Book by Bill Coplin
Review by Emily DeLano
Continuing Education
Grand Valley State University

In today’s economy, is college really worth its cost and time? For any academic advisor who has heard these words from puzzled students questioning higher education’s legitimacy, there is a now a relevant resource: Bill Coplin’s newly revised edition of 10 Things Employers Want You to Learn in College. Coplin provides students with copious amounts of evidence that college is an unparalleled learning experience, because it creates the opportunity to obtain crucial skill sets that employers desire. Coplin’s firsthand advising experience, paired with detailed interviews held with various professionals and employers, creates validity to his concepts. 

Coplin’s work is divided into three main parts. This first part explains ten college skill sets and where a student fits on the spectrum, from excelling to being a novice at a skill. The second part of his work teaches students how to gain competence in skills through picking the right college program, professors, internship, graduate school, and off-campus experiences. He concludes his book by explaining how to transfer skill sets to one’s resume, cover letter, networking, and interviewing practices; Coplin’s book provides detailed examples of each of these career tools.

One of many distinguishing features of this book is the amount of useful resources referenced, such as websites, organizations, and books, which are listed at the end of every chapter. This allows a student to delve into learning about a skill in as much depth as desired. With this gamut of resources, anyone who is interested or involved in higher education would benefit from reading this book: parents, first generation students, high school students, career counselors, and especially academic advisors. Concluding the skills chapters is a section that tells students what classes to take in order to flourish in a certain skill. This section provides academic advisors with specific skills that are being developed in almost every class—which is a perfect tool for when students ask what is the purpose of classes they are disinterested in.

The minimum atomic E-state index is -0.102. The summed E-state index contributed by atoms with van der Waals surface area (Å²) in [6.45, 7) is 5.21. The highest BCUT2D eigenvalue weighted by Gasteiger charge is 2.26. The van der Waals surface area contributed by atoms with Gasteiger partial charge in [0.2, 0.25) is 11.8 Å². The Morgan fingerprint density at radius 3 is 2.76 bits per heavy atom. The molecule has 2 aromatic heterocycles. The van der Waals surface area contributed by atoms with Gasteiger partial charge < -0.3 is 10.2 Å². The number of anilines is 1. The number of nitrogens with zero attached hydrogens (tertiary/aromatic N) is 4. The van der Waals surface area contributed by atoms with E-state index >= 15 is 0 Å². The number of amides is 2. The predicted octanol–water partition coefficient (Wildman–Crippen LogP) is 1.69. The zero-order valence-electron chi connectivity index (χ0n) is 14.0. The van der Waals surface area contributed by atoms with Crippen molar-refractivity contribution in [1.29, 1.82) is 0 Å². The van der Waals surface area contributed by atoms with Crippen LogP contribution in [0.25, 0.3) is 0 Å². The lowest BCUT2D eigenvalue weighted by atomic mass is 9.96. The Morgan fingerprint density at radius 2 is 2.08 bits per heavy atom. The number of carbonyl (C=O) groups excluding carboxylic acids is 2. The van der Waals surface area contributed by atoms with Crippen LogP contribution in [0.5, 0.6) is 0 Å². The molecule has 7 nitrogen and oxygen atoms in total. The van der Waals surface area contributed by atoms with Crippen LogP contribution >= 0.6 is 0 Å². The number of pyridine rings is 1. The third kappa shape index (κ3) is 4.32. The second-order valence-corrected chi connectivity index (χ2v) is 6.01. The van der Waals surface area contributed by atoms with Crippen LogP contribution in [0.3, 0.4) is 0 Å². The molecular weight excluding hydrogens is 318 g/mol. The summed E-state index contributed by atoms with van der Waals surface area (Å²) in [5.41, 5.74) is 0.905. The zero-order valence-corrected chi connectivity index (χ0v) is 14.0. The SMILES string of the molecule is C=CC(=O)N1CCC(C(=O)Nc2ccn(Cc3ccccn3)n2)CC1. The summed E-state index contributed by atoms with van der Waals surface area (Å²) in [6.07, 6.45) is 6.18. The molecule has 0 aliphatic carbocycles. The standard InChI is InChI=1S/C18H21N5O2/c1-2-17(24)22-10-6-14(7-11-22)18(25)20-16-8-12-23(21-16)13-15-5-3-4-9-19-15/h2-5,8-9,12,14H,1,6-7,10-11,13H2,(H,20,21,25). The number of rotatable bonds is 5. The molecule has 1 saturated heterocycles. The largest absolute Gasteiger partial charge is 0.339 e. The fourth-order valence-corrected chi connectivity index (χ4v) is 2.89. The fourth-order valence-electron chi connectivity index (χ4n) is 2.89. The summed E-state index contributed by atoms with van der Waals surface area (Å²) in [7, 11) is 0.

One resource that was not included for the skill labeled “taking responsibility” is an innovative book, The Defining Decade, which challenges society’s popular fallacy that one’s twenties are the new careless teen years (Jay, 2012); Jay’s book is an irreplaceable motivational tool for advisors who have students who are seventh year seniors and have no intention of leaving college. Coplin’s networking section could have included the impact of e-portfolios, participating in a gap year, or blogging. Incorporating focus groups of students who followed Coplin’s skill set development theories would have added more legitimacy to his work. Furthermore, a chapter explaining if these skill sets transcend to other countries would be helpful for students living in an increasingly globalized world.

This book shatters students’ ability to only think about what is currently going on in their lives and refocuses them on seeing every choice they make as an investment in the rest of their life. Coplin (2012) explains, “Course work and degree requirements will provide less than 50 percent of the skills required to be successful in whatever career field you choose” (p. 133).  The other fifty percent comes from skill set development that is showcased in his book. There is more to college than just the diploma; thus, advisors should be avid advocates of intentional skill set development.

Jay, M. (2012). The defining decade: Why your twenties matter—and how to make the most of them now. New York, NY: Grand Central Publishing.

10 Things Employers Want You to Learn in College. (2012). Book by Bill Coplin. Review by Emily DeLano. New York City: Random House. 272 pp. Price $14.99. ISBN # 978-1-58008-524-3

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